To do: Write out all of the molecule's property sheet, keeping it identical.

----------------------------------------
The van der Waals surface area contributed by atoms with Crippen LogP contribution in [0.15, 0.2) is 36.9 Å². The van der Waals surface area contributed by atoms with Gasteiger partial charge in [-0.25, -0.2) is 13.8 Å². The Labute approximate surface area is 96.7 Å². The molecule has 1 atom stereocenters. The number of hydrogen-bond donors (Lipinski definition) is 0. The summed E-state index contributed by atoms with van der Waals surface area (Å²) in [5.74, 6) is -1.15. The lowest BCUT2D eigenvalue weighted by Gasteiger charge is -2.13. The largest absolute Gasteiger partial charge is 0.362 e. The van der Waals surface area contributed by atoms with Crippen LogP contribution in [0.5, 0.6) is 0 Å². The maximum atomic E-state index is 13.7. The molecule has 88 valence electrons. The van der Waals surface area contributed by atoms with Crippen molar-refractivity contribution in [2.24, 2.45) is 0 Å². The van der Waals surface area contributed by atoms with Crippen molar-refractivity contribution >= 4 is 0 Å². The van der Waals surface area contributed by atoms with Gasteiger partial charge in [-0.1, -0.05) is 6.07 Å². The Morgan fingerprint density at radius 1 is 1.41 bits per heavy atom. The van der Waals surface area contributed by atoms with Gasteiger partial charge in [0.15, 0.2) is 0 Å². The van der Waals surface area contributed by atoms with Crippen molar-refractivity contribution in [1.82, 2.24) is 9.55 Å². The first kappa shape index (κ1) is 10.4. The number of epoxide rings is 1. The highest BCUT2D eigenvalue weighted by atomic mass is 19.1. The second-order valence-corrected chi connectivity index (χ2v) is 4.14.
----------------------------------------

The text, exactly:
The van der Waals surface area contributed by atoms with Crippen LogP contribution in [0.15, 0.2) is 36.9 Å². The van der Waals surface area contributed by atoms with Gasteiger partial charge in [-0.25, -0.2) is 13.8 Å². The Labute approximate surface area is 96.7 Å². The molecule has 1 atom stereocenters. The number of hydrogen-bond donors (Lipinski definition) is 0. The summed E-state index contributed by atoms with van der Waals surface area (Å²) in [5.74, 6) is -1.15. The lowest BCUT2D eigenvalue weighted by Gasteiger charge is -2.13. The largest absolute Gasteiger partial charge is 0.362 e. The van der Waals surface area contributed by atoms with Crippen LogP contribution in [0.5, 0.6) is 0 Å². The maximum atomic E-state index is 13.7. The molecule has 88 valence electrons. The van der Waals surface area contributed by atoms with Crippen molar-refractivity contribution in [2.24, 2.45) is 0 Å². The van der Waals surface area contributed by atoms with Crippen molar-refractivity contribution >= 4 is 0 Å². The van der Waals surface area contributed by atoms with Gasteiger partial charge in [-0.1, -0.05) is 6.07 Å². The Morgan fingerprint density at radius 1 is 1.41 bits per heavy atom. The van der Waals surface area contributed by atoms with Gasteiger partial charge in [0.15, 0.2) is 0 Å². The van der Waals surface area contributed by atoms with Crippen molar-refractivity contribution in [1.82, 2.24) is 9.55 Å². The first kappa shape index (κ1) is 10.4. The number of epoxide rings is 1. The highest BCUT2D eigenvalue weighted by atomic mass is 19.1. The second-order valence-corrected chi connectivity index (χ2v) is 4.14.